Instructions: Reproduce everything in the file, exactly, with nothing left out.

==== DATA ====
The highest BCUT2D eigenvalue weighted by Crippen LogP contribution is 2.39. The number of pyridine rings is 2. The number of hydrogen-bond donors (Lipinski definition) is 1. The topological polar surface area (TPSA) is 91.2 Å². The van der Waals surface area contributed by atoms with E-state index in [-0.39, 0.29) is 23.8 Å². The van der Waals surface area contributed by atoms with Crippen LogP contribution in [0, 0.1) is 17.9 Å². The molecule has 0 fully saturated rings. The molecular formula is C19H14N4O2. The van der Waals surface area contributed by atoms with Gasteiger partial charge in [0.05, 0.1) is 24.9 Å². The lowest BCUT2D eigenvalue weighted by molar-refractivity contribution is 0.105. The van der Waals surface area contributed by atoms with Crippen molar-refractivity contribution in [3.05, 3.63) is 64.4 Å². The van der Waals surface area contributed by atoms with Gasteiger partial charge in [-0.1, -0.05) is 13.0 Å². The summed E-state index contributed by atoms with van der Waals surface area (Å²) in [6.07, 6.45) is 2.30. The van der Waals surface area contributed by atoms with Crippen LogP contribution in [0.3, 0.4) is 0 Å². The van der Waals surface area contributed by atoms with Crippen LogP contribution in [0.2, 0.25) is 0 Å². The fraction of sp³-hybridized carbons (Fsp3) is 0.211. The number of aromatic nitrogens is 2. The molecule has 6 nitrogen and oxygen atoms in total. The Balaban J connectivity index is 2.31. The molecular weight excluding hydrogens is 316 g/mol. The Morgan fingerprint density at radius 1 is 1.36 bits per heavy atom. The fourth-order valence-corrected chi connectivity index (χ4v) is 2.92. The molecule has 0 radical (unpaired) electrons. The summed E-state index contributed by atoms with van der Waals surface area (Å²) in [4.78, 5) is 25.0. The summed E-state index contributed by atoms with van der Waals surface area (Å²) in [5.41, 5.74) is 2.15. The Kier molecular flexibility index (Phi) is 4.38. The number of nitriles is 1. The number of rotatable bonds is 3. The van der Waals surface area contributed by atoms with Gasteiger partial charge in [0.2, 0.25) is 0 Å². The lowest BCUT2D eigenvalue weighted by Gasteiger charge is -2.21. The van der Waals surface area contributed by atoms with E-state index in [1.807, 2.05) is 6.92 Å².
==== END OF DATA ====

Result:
The highest BCUT2D eigenvalue weighted by Crippen LogP contribution is 2.39. The number of pyridine rings is 2. The number of hydrogen-bond donors (Lipinski definition) is 1. The topological polar surface area (TPSA) is 91.2 Å². The van der Waals surface area contributed by atoms with E-state index in [-0.39, 0.29) is 23.8 Å². The van der Waals surface area contributed by atoms with Crippen LogP contribution in [0, 0.1) is 17.9 Å². The molecule has 0 fully saturated rings. The molecular formula is C19H14N4O2. The van der Waals surface area contributed by atoms with Gasteiger partial charge in [0.05, 0.1) is 24.9 Å². The lowest BCUT2D eigenvalue weighted by molar-refractivity contribution is 0.105. The van der Waals surface area contributed by atoms with Crippen molar-refractivity contribution in [3.05, 3.63) is 64.4 Å². The van der Waals surface area contributed by atoms with Gasteiger partial charge in [-0.1, -0.05) is 13.0 Å². The summed E-state index contributed by atoms with van der Waals surface area (Å²) in [6.07, 6.45) is 2.30. The van der Waals surface area contributed by atoms with Crippen LogP contribution in [0.3, 0.4) is 0 Å². The van der Waals surface area contributed by atoms with Crippen LogP contribution in [0.2, 0.25) is 0 Å². The fraction of sp³-hybridized carbons (Fsp3) is 0.211. The number of aromatic nitrogens is 2. The molecule has 6 nitrogen and oxygen atoms in total. The Balaban J connectivity index is 2.31. The molecular weight excluding hydrogens is 316 g/mol. The Morgan fingerprint density at radius 1 is 1.36 bits per heavy atom. The fourth-order valence-corrected chi connectivity index (χ4v) is 2.92. The molecule has 0 radical (unpaired) electrons. The summed E-state index contributed by atoms with van der Waals surface area (Å²) in [4.78, 5) is 25.0. The summed E-state index contributed by atoms with van der Waals surface area (Å²) in [5.41, 5.74) is 2.15. The Kier molecular flexibility index (Phi) is 4.38. The number of nitriles is 1. The number of rotatable bonds is 3. The van der Waals surface area contributed by atoms with Gasteiger partial charge in [0.2, 0.25) is 0 Å². The lowest BCUT2D eigenvalue weighted by Gasteiger charge is -2.21. The van der Waals surface area contributed by atoms with E-state index in [1.807, 2.05) is 6.92 Å².